Aah, the nineties. A time when, thanks to the escalating battle between SEGA and Nintendo for console supremacy, everyone and their mother was desperate to have a cute, action/platformer mascot.
These mascots had to be cool; they had to be fun; and, most of all, they had to have attitude. Because of this, we got such fantastic Sonic the Hedgehog knock-offs as Aero the Acro-Bat, Soccer Kid, and Awesome Possum and, in some of the most bizarre and obscure examples, food brands represented by guys like Chester the Cheetah and Cool Spot.
Cool Spot was the mascot for the fizzy drink 7 Up, but this reference largely went over the heads of Brits such as myself as, in the UK, 7 Up was represented by the equally radical Fido Dido so, when I played Cool Spot (Virgin Games, 1993) for the first time on the Amiga, I assumed it was the same kind of product placement as the Penguins in James Pond 2: Codename: Robocod (Vectordean/Millennium Interactive, 1991).
Regardless, the red spot featured in the logo of 7 Up’s trademark drink got his own videogame…because of course! You could tell that Cool Spot was both cool and had attitude because he wore shades and sneakers and was portrayed as a radical, laidback surfer dude.
Spot actually featured in a couple of titles prior to this videogame; Spot: The Video Game (Virgin Mastertronic, 1990), which was little more than a puzzle game that resembled Connect 4, and Spot: The Cool Adventure (Visual Concepts, 1992), which was simply a reskinned version of McDonaldland (ibid).
However, when Spot’s fellow Spots are randomly locked up in cages in Cool Spot, he doesn’t hesitate to leap into action and journey across eleven levels collecting “Cool Points” (small red spots). Once Spot collects enough Cool Points, he must find the cage containing his fellow Spot and blast them free, all within a time limit and while battling a variety of enemies (everything from giant grabs to toy robots).
While Spot is hindered by a handicap that befalls far too many of his platforming brethren (in that he cannot damage or defeat enemies by jumping on them, which I always feel should be rule one of any action/platformer), he can blast his foes with soda bubbles flicked from his awesome gloves. Using the D-pad, you can even change the direction of these bubbles to blast enemies out of the air, though some will take multiple shots or defend themselves using shells.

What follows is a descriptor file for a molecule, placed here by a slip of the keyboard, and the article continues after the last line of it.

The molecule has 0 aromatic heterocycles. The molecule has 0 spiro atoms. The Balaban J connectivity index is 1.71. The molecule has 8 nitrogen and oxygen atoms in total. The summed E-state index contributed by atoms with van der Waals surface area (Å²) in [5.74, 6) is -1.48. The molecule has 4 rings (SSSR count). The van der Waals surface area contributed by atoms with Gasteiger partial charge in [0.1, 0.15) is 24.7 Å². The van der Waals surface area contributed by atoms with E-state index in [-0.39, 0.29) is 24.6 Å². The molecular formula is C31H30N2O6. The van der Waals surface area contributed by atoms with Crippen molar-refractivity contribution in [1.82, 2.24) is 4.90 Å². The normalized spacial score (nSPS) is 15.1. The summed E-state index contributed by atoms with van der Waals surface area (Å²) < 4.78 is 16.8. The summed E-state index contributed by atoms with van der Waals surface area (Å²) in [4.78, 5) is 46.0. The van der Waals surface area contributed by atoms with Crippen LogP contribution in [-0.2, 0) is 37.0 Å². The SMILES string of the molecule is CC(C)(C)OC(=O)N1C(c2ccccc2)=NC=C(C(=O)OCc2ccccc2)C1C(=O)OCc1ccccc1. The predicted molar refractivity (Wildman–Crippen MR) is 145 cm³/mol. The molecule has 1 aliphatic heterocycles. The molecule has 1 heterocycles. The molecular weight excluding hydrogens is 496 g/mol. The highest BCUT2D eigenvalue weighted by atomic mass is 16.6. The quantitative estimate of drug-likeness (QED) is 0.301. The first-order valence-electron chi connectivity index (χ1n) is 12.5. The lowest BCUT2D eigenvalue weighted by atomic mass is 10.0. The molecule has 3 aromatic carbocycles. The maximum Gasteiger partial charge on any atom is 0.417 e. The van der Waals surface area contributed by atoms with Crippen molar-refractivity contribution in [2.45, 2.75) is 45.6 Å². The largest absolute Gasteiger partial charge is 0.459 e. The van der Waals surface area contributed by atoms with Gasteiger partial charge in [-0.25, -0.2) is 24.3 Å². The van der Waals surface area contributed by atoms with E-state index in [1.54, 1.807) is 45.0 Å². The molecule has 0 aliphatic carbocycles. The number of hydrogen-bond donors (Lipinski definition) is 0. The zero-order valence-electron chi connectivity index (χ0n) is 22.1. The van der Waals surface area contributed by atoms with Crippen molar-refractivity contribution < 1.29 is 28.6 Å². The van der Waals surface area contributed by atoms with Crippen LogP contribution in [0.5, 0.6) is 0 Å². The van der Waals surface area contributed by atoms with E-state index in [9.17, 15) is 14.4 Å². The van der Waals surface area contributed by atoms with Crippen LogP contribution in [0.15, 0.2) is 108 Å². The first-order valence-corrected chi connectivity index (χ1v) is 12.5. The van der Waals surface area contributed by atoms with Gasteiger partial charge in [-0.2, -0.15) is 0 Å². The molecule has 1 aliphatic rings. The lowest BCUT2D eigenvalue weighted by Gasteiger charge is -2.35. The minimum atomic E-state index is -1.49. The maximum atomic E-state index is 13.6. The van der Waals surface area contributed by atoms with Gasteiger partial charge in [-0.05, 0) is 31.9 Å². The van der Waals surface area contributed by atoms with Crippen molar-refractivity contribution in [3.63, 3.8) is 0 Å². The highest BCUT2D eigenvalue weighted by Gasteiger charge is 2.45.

Spot seems far more concerned with looking cool than having much in the way of a versatile moveset; he can walk and leap about the place and that’s about it. If you hold the direction you’re going in, Spot will, eventually, speed up and be able to leap further, holding the jump button seems to help him reach higher places, and he is able to clamber up ledges but there’s no spindashes or power-ups available here beyond some ridiculously sparse health items, time increases, and one-ups.
You can also try and collect letters in each level to earn a continue and, once you complete a level, your remaining time and total Cool Points are tallied up; if Spot has enough, he’ll be awarded with an extra life. If you collect enough Cool Points in any level, Spot will be able to enter a Bonus Stage where, under a strict time limit, he must bounce around on soda bubbles collecting even more Cool Points and try for another extra life.
And you’re going to need those extra lives, my friend, because Cool Spot is quite a tough game. It starts out relatively easy, with Spot jumping around a sandy beach and blasting enemies without much issue, but levels quickly adopt a maze-like structure, forcing you to search high and low for both Cool Points and the cage that is your goal all while being bashed about by enemies or hit by obstacles like spikes and mousetraps.
Spot’s health is indicated by a humerous face sticker at the top of the screen; as Spot takes damage the face reacts and comes more and more unpeeled. When the face falls off, Spot dramatically whirls around and collapses and you’ll have to start the level over, either from the beginning or from your last checkpoint.